instability in the developing world. For example, increased birth rates and
the age composition of populations in these countries affects resource consumption,
prices, government revenues and expenditures, demand for jobs, and labor wages.
Differences between developing countries and the developed world are striking—for
example, the total fertility rate of Jews born in Israel is under 3, approaching
replacement level, while that of Palestinians in the Gaza Strip is over 7, the
highest of any national-level entity. The implications for these trends on terrorism
and terrorist recruitment suggest that without dramatic action, the demographic
and socioeconomic conditions in Islamic nations in the Middle East, South Central,
The following chapter, by MIT researcher Vanda Felbab-Brown, explores the intersection of terrorism and the global drug trade. Her analysis of the Taliban, the Peruvian insurgent group Sendero Luminoso, and the Colombian insurgent group FARC (Revolutionary Armed Forces of Colombia) reveals how drug cartels have used terror to protect their profits, while the demand for (and cultivation of) drugs supports terrorism. Specifically, terrorist groups derive three sets of gains from their involvement with the illicit economy: increased physical capabilities (money and weapons); increased freedom of action (the ability to optimize tactics and strategies); and increased political capital (legitimacy, relationship with the local population, the willingness of the local population to withhold intelligence on the terrorist organization from the government, and the willingness to provide intelligence about government units to the terrorist organization). In essence, as long as a global drug trade exists—in which there is high consumer demand and lucrative rewards for production and trafficking—terrorist groups will continue to profit from this trade, and can be expected to commit violent acts in order to protect these profits.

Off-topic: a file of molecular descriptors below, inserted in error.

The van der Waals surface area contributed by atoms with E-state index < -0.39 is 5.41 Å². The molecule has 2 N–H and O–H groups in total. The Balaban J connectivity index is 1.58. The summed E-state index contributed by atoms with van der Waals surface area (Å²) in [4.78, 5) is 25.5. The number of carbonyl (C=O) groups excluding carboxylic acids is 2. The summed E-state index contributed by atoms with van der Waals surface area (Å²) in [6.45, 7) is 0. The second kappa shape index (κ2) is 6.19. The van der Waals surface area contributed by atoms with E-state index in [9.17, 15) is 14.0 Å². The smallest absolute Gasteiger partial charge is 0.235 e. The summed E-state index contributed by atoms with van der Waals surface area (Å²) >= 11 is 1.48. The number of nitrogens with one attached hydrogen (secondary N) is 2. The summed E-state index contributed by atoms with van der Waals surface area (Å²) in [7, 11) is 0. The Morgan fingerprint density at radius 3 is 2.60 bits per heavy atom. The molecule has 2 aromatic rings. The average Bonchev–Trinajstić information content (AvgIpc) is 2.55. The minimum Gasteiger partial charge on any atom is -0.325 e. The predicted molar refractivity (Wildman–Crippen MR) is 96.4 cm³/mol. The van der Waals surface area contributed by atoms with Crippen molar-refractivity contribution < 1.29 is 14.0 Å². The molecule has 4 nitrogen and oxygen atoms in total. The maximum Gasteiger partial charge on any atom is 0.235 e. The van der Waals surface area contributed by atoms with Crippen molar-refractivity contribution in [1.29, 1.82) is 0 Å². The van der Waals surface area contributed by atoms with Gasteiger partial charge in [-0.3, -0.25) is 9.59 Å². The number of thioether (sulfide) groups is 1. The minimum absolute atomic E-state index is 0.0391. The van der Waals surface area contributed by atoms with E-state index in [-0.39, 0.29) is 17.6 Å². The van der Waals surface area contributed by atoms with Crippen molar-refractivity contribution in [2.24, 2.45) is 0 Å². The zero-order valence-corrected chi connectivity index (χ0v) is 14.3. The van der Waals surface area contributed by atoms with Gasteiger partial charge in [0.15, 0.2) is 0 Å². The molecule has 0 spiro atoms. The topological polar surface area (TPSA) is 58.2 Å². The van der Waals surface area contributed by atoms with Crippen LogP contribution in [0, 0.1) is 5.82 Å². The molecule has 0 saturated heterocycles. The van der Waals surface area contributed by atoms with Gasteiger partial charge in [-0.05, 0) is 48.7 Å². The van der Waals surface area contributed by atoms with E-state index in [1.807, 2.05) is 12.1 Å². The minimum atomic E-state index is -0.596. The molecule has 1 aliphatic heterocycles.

The final chapter of this section also deals with the global economy, but from a much different perspective. Professor Michael Mousseau, of Koç University in Istanbul, Turkey, draws on research by economic historians to show how two distinct norms of economic integration—contracting and reciprocity—give rise to two distinct political cultures that legitimate, respectively, liberal democracy and collective authoritarianism. In liberal democracies, economic transactions are based on contracting, which requires a recognition of the equal rights of strangers, as well as religious and cultural tolerance. In contrast, economic environments where reciprocity is the norm—as is the case for many developing nations—trust and cooperation is based more on in-group beliefs and values, loyalty to in-group leaders, and distrust of outsiders. From this perspective, one begins to see how globalization has contributed to exacerbating conflict between the developed and developing worlds—particularly when free trade between the developed and developing world hurts the local economy and worsens the conditions of the urban jobless, increasing the dependency of millions who blame the foreigners for their conditions.
Part III: Alternative Views on Root Causes of Terrorism